PROSTATIC HYPERTROPHY

Benign prostatic hypertrophy involves an enlarged prostate and generally manifests in difficulty when emptying the bladder, a reduced blast and an incomplete emptying. The first symptoms may only occur after thirty years. A specialist can make a precise diagnosis and some targeted clinical examinations and, depending on the various clinical situations, recommend specific pharmacological or surgical treatment.

Prostate cancer is a more complicated disease to detect because it is often without symptoms and the man may not experience any particular discomfort. In order to prevent this disease, it is also important to follow a healthy lifestyle and a diet focused on the consumption of fruits, olive oil, and vegetables (tomato, peppers, carrots, yellow vegetables, etc.). At ages exceeding 45 years, the best advice is to undergo periodic checks. This seems to be one of the most important factors in preventing the onset of this disease.

At ages over thirty years it is advisable to get regular specialist checkups. These visits are especially important for the prevention of various prostate diseases in patients aged fifty or older.

Along with the urological visit, PSA blood dosage is also important at some ages.

PSA is the English abbreviation of a substance produced by the prostate, the Prostate Specific Antigen, which delays the coagulation and drying out of the seminal fluid after it has been ejaculated. Most of the PSA is ejaculated with semen but a small amount pours into the blood where it can then be tested. So PSA is also present in the blood of people who don't have prostate cancer.

PSA in the blood tends to increase with age, so it is normal that for people sixty years and older the amount of this substance is higher than that of a young person. This is because the prostate of older persons is generally larger and therefore has a greater number of glandular structures that produce PSA.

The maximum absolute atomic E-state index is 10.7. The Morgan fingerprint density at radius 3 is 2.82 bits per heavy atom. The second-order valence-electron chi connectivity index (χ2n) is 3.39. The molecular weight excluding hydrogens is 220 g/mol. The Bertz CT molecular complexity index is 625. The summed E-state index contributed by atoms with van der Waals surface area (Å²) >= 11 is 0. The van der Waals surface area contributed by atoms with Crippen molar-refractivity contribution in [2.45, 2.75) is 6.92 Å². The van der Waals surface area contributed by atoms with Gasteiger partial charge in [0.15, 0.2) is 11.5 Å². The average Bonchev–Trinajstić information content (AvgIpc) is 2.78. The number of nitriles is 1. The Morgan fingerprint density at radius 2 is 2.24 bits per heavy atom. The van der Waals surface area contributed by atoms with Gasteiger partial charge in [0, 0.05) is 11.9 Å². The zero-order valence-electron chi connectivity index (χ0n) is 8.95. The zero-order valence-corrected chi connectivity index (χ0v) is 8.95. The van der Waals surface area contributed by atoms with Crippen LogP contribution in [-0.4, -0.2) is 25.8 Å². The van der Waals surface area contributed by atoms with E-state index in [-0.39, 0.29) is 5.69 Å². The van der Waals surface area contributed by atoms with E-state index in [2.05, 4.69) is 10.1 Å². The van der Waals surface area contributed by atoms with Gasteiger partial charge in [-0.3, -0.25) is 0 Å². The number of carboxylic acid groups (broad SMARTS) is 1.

The PSA in the blood still tends to increase when the prostate glands are more active than usual or there are pathological conditions present. For example, the PSA increases, albeit shortly, after sexual intercourse or after a urological visit followed by a rectal examination. Its increase does not necessarily indicate that there is a prostate tumor. On the contrary, very frequently this occurs even in the absence of a cancerous disease.

Finally, it should be remembered that PSA is not only a chemical substance, but a number of similar substances. The proportion of one of these components, called free PSA, may vary in the case of cancer, and therefore the amount of it may be helpful in confirming whether or not there is a cancerous disease.

Since prostate cancer is more frequent in the elderly, an annual PSA test is recommended for people aged 45 to 50. If the PSA has increased, the specialist will recommend the most targeted and appropriate examinations.

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